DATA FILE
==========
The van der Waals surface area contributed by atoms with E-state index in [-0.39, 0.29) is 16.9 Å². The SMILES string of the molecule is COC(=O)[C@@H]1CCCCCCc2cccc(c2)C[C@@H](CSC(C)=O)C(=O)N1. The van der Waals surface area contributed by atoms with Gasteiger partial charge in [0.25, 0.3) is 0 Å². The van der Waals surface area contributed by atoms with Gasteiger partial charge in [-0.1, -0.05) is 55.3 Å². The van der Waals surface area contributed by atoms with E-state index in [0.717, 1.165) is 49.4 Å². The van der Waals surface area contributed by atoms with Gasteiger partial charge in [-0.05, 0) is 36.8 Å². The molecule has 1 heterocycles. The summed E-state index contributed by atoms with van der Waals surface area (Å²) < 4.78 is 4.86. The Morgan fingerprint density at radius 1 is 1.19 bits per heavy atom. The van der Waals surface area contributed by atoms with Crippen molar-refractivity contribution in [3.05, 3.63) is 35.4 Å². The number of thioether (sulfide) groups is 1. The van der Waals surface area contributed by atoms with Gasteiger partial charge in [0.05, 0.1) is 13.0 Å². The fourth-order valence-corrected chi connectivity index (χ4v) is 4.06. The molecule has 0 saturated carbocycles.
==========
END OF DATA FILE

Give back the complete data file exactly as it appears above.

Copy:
The van der Waals surface area contributed by atoms with E-state index in [-0.39, 0.29) is 16.9 Å². The SMILES string of the molecule is COC(=O)[C@@H]1CCCCCCc2cccc(c2)C[C@@H](CSC(C)=O)C(=O)N1. The van der Waals surface area contributed by atoms with Gasteiger partial charge in [0.25, 0.3) is 0 Å². The van der Waals surface area contributed by atoms with Gasteiger partial charge in [-0.1, -0.05) is 55.3 Å². The van der Waals surface area contributed by atoms with E-state index in [0.717, 1.165) is 49.4 Å². The van der Waals surface area contributed by atoms with Gasteiger partial charge in [-0.05, 0) is 36.8 Å². The molecule has 1 heterocycles. The summed E-state index contributed by atoms with van der Waals surface area (Å²) < 4.78 is 4.86. The Morgan fingerprint density at radius 1 is 1.19 bits per heavy atom. The van der Waals surface area contributed by atoms with Crippen molar-refractivity contribution in [3.05, 3.63) is 35.4 Å². The number of thioether (sulfide) groups is 1. The van der Waals surface area contributed by atoms with Gasteiger partial charge in [0.05, 0.1) is 13.0 Å². The fourth-order valence-corrected chi connectivity index (χ4v) is 4.06. The molecule has 0 saturated carbocycles.